My change in perspective was the result of a dedication to spiritual growth this year. The process has been interesting, and for the first time in my life, I understand wisdom. I’ve always been a person who prized knowledge, and I still do, but now I understand that wisdom is so much more important than knowledge and when you have both, the result is pure bliss. I live and love better because of wisdom and I am grateful for the lessons I have learned and can teach because of this journey. The biggest shift was realizing that the life I have, although it’s far from perfect, is perfect for me.
Then there are the blessings. They are too many to count but there are a few worth sharing. We found out that our youngest child is one of the healthiest children in the city who has his life threatening medical condition. The term his doctor used was “rock star”. Who could ask for more than that? We were given a wonderful gift from a friend that blessed each of us. The friend wishes for the gift and the giver to remain anonymous, and I respect that, but I feel the need to publicly acknowledge that kindness because it was life altering and affirmed the goodness of humankind for us all. We are paying it forward in every way we can. There is also one more blessing that may sound strange to some, but it has been such a force for me that I have to talk about it and that is the internet. Because of the internet, I can share my thoughts and connect through this blog. Because of the internet and Facebook, I have connected with friends from my past and family across the country, and I’ve “met” people from around the world who care about and support each other in ways I never thought possible. Because of the internet, I have found positive and inspirational sites that have inspired me to become a better person. I know there is a lot of ugly and destructive material out there, but for me, the internet is a connection to what is best in this world, and I am blessed every day by its existence. There are many more people, events and things that have blessed my life this year, but there aren’t enough words to cover them all. Let’s just say, “My cup runneth over.”
I know that the “cup” is usually a metaphor, but in our home, we actually have blessing cups that my children made as part of their religious education. They made them just before they made their first communion. They are a symbol in the Catholic religion of the Holy Grail, the cup of Christ. Many children make them and never think about them again. In our home, we get them out a couple of times per year and fill them with chocolate milk, juice or water. We take turns going around the table to count our blessings. We also pray for blessings for others in our lives who may be struggling. It’s a small way to give back that gives us great pleasure.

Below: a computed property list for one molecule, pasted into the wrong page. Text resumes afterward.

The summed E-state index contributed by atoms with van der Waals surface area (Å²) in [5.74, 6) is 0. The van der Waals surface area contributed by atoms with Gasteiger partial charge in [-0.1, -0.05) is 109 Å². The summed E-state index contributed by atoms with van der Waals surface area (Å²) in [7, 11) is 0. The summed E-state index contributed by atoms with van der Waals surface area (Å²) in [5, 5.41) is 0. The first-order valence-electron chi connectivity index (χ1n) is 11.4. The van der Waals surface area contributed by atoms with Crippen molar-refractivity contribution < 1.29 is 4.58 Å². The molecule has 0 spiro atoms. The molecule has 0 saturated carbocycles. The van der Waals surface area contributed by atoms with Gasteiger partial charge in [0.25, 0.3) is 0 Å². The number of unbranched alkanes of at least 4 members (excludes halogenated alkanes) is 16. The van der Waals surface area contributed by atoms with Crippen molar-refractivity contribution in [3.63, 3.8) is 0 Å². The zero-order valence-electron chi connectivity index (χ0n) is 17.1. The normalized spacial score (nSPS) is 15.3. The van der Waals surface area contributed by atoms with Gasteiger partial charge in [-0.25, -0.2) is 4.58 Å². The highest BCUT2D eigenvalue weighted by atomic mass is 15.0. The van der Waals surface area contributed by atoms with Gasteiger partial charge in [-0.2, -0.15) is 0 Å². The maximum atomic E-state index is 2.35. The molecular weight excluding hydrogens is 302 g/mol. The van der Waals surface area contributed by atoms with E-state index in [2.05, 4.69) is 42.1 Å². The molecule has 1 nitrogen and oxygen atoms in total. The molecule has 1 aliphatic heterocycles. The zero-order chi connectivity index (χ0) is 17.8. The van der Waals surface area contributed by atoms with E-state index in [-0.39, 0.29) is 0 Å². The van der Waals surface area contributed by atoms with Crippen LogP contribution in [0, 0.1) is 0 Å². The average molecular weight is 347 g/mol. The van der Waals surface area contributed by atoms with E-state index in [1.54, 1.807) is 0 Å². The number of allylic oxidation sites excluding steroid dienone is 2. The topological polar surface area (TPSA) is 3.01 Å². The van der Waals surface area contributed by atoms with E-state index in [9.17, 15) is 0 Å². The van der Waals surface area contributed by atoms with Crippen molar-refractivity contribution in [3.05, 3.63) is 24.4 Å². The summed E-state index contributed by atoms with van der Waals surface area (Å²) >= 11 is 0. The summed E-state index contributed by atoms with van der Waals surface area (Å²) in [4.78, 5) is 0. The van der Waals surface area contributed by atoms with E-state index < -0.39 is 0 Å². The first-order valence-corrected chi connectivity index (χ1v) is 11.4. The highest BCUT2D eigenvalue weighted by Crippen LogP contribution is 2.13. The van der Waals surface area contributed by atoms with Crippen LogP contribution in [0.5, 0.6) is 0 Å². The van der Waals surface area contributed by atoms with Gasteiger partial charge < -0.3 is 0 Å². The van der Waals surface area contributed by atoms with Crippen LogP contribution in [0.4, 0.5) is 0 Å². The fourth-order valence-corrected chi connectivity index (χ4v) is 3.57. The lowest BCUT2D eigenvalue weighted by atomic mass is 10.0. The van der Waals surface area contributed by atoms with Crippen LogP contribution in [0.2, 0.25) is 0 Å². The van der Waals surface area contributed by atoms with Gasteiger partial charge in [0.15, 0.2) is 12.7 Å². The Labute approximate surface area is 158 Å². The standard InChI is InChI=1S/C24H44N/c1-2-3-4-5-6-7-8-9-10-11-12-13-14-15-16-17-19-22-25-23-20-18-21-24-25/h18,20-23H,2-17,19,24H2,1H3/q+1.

So as we wind down the year and look to the next, I am grateful that the spirit and the internet have brought us into each other’s lives. I am grateful for words and the talent I’ve been given to use them. I’m grateful for my family, my friends and my life, and my wish for you is that your cup runneth over like mine so that we can bless others with our overflow. And if you’re lifting a glass at midnight tonight, I hope you’ll take a few seconds to not only be thankful for your own blessings, but also to pass a few on to those who need it. It’s a great way to end and begin a year. Thanks for being you and have a great day!

Christmas Choices

Tis the morning of Christmas, sort of, in my part of the world, and I’ve been debating whether or not to publish a post today. I say “sort of” because we’re having our Christmas celebration with my brother this evening because he heads back to his home in Florida tomorrow. Then we have a Christmas Eve celebration with my husband’s family, all 60-80 of them, on Christmas Eve for which we cook and bake and do massive preparation, not because we have to but because we choose to. We make beef barbecue, meatballs in sauce, little sausages in sauce, three kinds of cheeseballs and nearly 100 dozen cookies. My husband and I love to cook, so we’re happy to do this as a gift to my sister in law who hosts our family on Christmas Eve and her husband’s family on Christmas Day. Our Christmas Day will be different since we’re waiting to celebrate with our immediate family until December 27th because my oldest will be away on Christmas Eve and Christmas Day. We will host a brunch for our mothers and have been invited two other places to share in the joy of the day, and we will go, with more goodies in hand. Did I mention that we like to cook? So, it’s busy in Bemmesland, but it’s mostly filled with joy, and that’s why I decided to post.

This has not been our easiest holiday season. Because of the release of Happiest Holidays, I did not do as much pre-planning as usual. We traveled to Florida for our son’s last Disney trip with his high school marching band, and we traveled this past weekend for my oldest son’s college graduation. I wasn’t as consistent as usual, and it’s showing because I’m usually ready by today, and this year I’m not. I have moments of overwhelm I haven’t felt in years, but the blessing in that is knowing that this holiday is not about whether my house is spotless, my food is perfect or even if I have all the right gifts. With one son who is moving to another city and who will be getting married next year, another son who plans to work away from home for the last quarter of the year and a third son, my baby, who will be graduating from high school in a year and a half, this holiday season is about enjoying each of them as much as I can and letting the rest be what it is. It doesn’t matter that the lights went out on the top third of the tree or that there are no wrapped gifts underneath. What does matter is spending time with the ones I love and hoping that other years when the calendar isn’t quite so busy, we’ll have time to get a tree that lights up fully and presents that are wrapped more than a few hours before they’re opened.